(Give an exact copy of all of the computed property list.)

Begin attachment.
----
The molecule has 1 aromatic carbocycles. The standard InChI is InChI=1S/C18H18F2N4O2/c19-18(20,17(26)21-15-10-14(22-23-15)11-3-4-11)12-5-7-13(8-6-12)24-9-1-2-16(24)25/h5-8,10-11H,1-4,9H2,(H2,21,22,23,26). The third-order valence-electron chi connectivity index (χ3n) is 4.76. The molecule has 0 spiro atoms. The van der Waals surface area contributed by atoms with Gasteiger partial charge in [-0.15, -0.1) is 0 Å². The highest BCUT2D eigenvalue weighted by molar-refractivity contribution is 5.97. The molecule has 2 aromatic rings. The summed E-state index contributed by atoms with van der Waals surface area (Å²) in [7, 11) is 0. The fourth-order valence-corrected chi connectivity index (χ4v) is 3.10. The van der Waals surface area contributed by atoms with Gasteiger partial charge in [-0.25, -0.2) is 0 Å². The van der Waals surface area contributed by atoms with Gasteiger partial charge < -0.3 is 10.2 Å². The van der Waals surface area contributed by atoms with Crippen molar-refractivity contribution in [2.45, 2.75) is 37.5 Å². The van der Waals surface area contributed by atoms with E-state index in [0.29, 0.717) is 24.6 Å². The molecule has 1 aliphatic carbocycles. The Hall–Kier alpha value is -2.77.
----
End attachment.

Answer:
The molecule has 1 aromatic carbocycles. The standard InChI is InChI=1S/C18H18F2N4O2/c19-18(20,17(26)21-15-10-14(22-23-15)11-3-4-11)12-5-7-13(8-6-12)24-9-1-2-16(24)25/h5-8,10-11H,1-4,9H2,(H2,21,22,23,26). The third-order valence-electron chi connectivity index (χ3n) is 4.76. The molecule has 0 spiro atoms. The van der Waals surface area contributed by atoms with Gasteiger partial charge in [-0.15, -0.1) is 0 Å². The highest BCUT2D eigenvalue weighted by molar-refractivity contribution is 5.97. The molecule has 2 aromatic rings. The summed E-state index contributed by atoms with van der Waals surface area (Å²) in [7, 11) is 0. The fourth-order valence-corrected chi connectivity index (χ4v) is 3.10. The van der Waals surface area contributed by atoms with Gasteiger partial charge in [-0.25, -0.2) is 0 Å². The van der Waals surface area contributed by atoms with Gasteiger partial charge < -0.3 is 10.2 Å². The van der Waals surface area contributed by atoms with Crippen molar-refractivity contribution in [2.45, 2.75) is 37.5 Å². The van der Waals surface area contributed by atoms with E-state index in [0.29, 0.717) is 24.6 Å². The molecule has 1 aliphatic carbocycles. The Hall–Kier alpha value is -2.77.